69 case '>' : dx = 1; dy = 0; break;
70 case '<' : dx = -1; dy = 0; break;
71 case '^' : dx = 0; dy = -1; break;
72 case 'v' : dx = 0; dy = 1; break;
73 case '|' : dx = 0; if(pop()) dy = -1; else dy = 1; break;
74 case '_' : dy = 0; if(pop()) dx = -1; else dx = 1; break;
75 case '+' : push(pop()+pop()); break;
76 case '-' : push(-1*(pop()-pop())); break;
77 case '*' : push(pop()*pop()); break;
78 case '/' : { int a = pop(); int b = pop(); push(b / a); } break;
79 case '%' : { int a = pop(); int b = pop(); push(b % a); } break;
80 case '\\' : { int a = pop(); int b = pop(); push(a); push(b); } break;
81 case '.' : printf("%ld ", pop()); fflush(stdout); break;
82 case ',' : printf("%c", pop()); fflush(stdout); break;
83 case '"' : stringmode = !stringmode; break;
84 case ':' : { int a = pop(); push(a); push(a); } break;
85 case '!' : push(!pop()); break;
86 case '#' : x += dx; y += dy; break;
87 case '$' : pop(); break;
88 case '?' : switch((rand()/32)%4)
89 {
90 case 0 : dx = 1; dy = 0; break;
91 case 1 : dx = -1; dy = 0; break;
92 case 2 : dx = 0; dy = -1; break;
93 case 3 : dx = 0; dy = 1; break;
94 } break;
95 case '&' : { signed long b; fscanf(stdin, "%ld", &b); push(b); } break;
96 case '~' : { char c=fgetc(stdin); push(c); } break;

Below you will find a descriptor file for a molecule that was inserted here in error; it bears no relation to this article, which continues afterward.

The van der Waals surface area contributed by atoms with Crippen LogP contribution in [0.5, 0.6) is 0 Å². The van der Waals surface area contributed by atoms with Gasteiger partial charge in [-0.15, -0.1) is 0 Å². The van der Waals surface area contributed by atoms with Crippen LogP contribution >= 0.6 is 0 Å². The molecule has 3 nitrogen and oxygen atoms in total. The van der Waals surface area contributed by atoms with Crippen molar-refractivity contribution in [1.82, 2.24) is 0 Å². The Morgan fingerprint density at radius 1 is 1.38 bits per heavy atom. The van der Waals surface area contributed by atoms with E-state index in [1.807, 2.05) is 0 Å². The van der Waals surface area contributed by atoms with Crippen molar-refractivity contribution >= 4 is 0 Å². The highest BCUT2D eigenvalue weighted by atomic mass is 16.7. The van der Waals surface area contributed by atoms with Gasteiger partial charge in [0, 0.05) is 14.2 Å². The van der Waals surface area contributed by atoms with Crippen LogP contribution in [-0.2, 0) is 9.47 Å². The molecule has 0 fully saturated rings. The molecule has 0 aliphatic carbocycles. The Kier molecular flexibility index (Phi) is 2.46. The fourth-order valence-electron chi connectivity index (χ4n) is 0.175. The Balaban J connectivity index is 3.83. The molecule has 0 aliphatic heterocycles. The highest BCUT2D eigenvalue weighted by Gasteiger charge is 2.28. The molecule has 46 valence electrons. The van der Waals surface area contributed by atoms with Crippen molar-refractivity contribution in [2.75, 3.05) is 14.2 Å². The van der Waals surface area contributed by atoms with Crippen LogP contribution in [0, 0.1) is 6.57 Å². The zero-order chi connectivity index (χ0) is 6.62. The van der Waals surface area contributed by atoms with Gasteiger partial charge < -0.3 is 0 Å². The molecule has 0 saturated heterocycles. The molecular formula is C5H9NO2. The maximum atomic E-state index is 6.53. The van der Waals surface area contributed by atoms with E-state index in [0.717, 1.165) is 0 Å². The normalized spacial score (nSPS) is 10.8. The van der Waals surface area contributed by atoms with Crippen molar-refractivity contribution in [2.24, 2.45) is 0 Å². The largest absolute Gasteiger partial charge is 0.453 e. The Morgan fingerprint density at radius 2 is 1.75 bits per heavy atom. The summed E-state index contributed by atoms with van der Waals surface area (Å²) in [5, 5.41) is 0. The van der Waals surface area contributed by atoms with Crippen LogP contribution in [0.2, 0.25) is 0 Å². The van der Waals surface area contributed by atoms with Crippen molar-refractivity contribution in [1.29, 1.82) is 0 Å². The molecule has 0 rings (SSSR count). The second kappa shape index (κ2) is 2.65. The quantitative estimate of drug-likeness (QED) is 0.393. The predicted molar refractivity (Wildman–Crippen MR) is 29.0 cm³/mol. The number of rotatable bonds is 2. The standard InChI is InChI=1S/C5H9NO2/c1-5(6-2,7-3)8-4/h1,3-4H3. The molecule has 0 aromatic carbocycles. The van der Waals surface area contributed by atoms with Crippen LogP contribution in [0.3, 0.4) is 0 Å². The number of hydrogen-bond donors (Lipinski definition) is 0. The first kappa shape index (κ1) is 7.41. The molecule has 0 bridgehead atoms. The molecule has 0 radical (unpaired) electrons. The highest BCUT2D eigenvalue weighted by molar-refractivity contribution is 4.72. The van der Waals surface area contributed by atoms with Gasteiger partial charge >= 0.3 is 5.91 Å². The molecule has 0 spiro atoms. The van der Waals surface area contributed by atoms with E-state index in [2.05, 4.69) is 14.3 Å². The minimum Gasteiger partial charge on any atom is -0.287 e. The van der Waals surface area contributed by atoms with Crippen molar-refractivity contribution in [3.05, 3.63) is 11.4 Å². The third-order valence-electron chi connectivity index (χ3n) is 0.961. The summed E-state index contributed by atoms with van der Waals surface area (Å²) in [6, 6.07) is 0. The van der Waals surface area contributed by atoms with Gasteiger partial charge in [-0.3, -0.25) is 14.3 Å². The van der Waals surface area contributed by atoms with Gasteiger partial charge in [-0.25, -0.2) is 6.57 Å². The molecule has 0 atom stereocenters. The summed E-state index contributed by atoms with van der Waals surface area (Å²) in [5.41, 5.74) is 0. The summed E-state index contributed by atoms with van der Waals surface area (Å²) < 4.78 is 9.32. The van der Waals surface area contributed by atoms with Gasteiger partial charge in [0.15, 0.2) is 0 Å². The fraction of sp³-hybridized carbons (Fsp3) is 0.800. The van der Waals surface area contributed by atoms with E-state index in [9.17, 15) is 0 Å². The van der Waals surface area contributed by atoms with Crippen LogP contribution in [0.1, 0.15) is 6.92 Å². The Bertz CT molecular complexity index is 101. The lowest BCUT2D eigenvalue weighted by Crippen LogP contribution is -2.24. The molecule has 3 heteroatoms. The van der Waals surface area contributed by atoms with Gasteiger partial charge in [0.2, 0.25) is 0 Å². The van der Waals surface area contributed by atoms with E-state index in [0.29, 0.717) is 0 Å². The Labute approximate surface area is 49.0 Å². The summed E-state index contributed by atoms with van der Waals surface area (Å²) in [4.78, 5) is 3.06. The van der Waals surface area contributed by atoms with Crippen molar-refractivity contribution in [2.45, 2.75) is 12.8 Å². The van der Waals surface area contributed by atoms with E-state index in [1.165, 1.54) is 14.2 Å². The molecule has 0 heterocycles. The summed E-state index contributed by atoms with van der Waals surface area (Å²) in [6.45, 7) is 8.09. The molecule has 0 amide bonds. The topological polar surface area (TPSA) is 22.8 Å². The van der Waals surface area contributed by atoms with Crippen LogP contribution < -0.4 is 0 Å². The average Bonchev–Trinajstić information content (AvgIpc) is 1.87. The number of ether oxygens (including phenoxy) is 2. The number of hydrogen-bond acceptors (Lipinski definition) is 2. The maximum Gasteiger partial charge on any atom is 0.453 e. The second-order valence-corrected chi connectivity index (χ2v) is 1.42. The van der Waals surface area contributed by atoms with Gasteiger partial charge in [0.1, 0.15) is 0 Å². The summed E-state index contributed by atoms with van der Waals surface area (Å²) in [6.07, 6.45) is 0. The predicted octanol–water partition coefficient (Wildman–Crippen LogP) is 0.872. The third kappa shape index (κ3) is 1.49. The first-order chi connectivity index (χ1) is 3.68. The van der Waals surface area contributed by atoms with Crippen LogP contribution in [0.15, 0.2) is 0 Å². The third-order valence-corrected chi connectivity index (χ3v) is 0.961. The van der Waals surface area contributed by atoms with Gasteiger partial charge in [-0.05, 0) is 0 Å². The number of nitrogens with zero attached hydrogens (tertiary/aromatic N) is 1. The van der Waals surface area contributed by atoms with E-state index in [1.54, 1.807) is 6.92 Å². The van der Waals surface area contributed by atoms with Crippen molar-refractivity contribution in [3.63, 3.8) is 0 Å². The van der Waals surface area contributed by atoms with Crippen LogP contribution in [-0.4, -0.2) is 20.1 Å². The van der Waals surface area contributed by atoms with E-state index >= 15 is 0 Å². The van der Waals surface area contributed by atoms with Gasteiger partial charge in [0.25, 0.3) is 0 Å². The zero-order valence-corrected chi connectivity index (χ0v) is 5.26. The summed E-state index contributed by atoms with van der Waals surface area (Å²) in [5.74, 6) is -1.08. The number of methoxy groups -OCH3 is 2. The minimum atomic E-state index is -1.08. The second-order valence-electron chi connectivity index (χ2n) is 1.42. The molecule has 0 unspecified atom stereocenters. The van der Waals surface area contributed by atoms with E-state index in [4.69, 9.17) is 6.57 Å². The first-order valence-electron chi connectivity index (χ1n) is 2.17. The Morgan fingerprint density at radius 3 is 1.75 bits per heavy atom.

97 case 'g' : { int y=pop(), x=pop(); push(cur); } break;
98 case 'p' : { int y=pop(), x=pop(); cur=pop(); } break;
99 default : break;
100 }
101 x += dx;
102 y += dy;
103 }
104 exit(0);
105 }
106
107 /*
108 * pushes a value onto the stack.
109 */
110 void push(signed long val)
111 {
112 struct stack *s;
113 s = (struct stack *) malloc(sizeof(struct stack));
114 s->val = val;
115 s->next = head;
116 head = s;
117 }
118
119 /*
120 * pops a value off the stack. returns 0 in case of underflow.
121 */
122 signed long pop()
123 {
124 signed long v;
125 struct stack *s = head;
126 if (s)
127 {
128 v = head->val;
129 head = head->next;
130 free(s);
131 return v;
132 } else
133 {
134 return 0;
135 }
136 }
0 B E F U N G E
1 -------------
2 (v1.0)
3
4 Deranged Interpreter
5 in the style of 'bf' and 'False'
6
7 Chris Pressey
8 September, 1993
9
10 I. HISTORY
11
12 The creation of the word 'Befunge' I owe to Curtis Coleman, who, at
13 4am, in chat with me on my BBS, spontaneously typed it. I, of course,
14 recognized the linguistic significance of the word and introduced it
15 into my slang vocabulary. Over the past year or so it has been a verb,
16 usually used in past tense ('befunged'), which has a vague meaning,
17 generally referring to something which is (a) oddball, (b) broken,
18 (c) logically and by all accounts SHOULD be broken, but still works, or
19 (d) a just plain silly way of doing something, not to be a better way,
20 but just to be different.
21
22 The creation of a language called 'Befunge' followed soon after - in
23 theory only, of course, until now. At first, it was a Forth derivative
24 which, I believe, was supposed to not care if you were mixing strings
25 with integers and then dividing by reals, or whatever. Next, it sort of
26 became an object-oriented assembly language which promoted self-modifying
27 code. Then, I sort of lost interest in languages for a while.
28
29 However, recently, I was having a discussion with Shawn Vincent, a friend
30 of mine, about compilers and interpreters. Actually, 'discussions' between
31 Shawn and I are usually better referred to as 'debates' or, even more